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Manslaughter Conviction Upheld in Mount Hope Traffic Accident

Traffic Accident

The conviction of Patrick Asaro of Manslaughter in the Second Degree was upheld last week by the New York State Court of Appeals, despite the fact that the prosecution’s expert witness had lost his notes by the time of trial and could not replicate the conclusions he made in his report that the defendant had been speeding and had crossed the double yellow line when the accident occurred.

The accident that led to Mr. Asaro’s conviction occurred in November 2008 on a rural road in Orange County. The defendant was apparently showing off to the passengers in his car how fast his car could go, when he crossed a double yellow line and struck an oncoming vehicle head-on, killing the driver and injuring the passenger, while also injuring the four passengers in the car with him.

Asaro was arrested and charged eight months later with manslaughter in the second degree, criminally negligent homicide, assault in the second degree (four counts), assault in the third degree (four counts), reckless endangerment in the second degree, reckless driving, and driving while ability impaired. Since the accident had occurred many months prior to the arrest, the defense was unable to obtain much of the same evidence the prosecution claimed to have based its case on. Nevertheless, Asaro was convicted on the manslaughter and assault charges, as well as reckless endangerment and reckless driving, and sentenced to 3 to 10 years in prison. He was acquitted on the DWAI charge.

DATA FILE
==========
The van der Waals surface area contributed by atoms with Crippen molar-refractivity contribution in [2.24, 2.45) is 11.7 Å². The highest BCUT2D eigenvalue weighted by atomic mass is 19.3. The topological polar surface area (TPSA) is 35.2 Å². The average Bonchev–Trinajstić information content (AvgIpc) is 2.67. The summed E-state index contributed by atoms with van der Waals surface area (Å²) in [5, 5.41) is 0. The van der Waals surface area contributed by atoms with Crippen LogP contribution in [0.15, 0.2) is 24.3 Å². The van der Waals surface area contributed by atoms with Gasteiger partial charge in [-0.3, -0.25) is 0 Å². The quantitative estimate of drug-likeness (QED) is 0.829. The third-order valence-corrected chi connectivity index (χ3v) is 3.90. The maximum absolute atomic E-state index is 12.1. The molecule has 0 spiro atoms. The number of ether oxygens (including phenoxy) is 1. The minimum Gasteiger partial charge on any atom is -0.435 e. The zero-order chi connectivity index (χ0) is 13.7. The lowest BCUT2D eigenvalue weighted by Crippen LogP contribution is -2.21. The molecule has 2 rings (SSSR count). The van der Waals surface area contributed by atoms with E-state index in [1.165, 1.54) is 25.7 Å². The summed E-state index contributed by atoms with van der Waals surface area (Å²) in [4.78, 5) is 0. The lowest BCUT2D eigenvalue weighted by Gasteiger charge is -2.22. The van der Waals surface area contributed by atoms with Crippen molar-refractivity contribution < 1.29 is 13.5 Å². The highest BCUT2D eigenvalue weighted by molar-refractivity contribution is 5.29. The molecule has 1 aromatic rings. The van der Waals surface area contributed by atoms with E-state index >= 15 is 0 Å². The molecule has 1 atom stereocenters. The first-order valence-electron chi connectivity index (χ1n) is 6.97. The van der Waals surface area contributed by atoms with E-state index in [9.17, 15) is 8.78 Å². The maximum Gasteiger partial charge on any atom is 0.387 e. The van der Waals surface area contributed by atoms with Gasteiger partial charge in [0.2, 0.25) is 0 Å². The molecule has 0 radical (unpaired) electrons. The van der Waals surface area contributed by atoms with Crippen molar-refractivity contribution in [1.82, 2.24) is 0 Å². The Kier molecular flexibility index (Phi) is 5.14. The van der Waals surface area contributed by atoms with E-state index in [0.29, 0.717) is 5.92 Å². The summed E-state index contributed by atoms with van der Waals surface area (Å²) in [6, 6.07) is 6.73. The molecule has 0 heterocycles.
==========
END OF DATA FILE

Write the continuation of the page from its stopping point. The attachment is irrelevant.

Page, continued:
Conduct was Reckless Enough to Support Conviction

Both the manslaughter and assault charges were founded on a mental state of “recklessness,” which under Penal Law section 15.05 means the person is aware of but consciously disregards a substantial and unjustifiable risk of death or injury. Recklessness includes creating a risk even if you are unaware of it because of intoxication. Although something more than merely speeding is usually required to support a finding of recklessness, the finding was affirmed on appeal by the Appellate Division of the Supreme Court of New York. The evidence here showed that the defendant was driving more than double the speed limit, as much as 130 MPH, that he “used the road as his personal drag strip,” that he knew and had been warned about the danger, and that he may have been drinking or using drugs (marijuana). All of these factors supported the finding of recklessness.

Arguments at the Court of Appeals level focused on the sufficiency of the state’s case in light of the fact that the state’s expert had lost his notes and could not reproduce his results at trial. At the end of the day, the court decided there was ample other evidence to support the convictions. If you go to the Court of Appeals Public Access and Search System (Court-Pass) and search by the party name Asaro, you can view some of the records in the case, including the opinion by Justice Graffeo upholding the conviction. You can also watch video of the oral argument and follow along with a written transcript.

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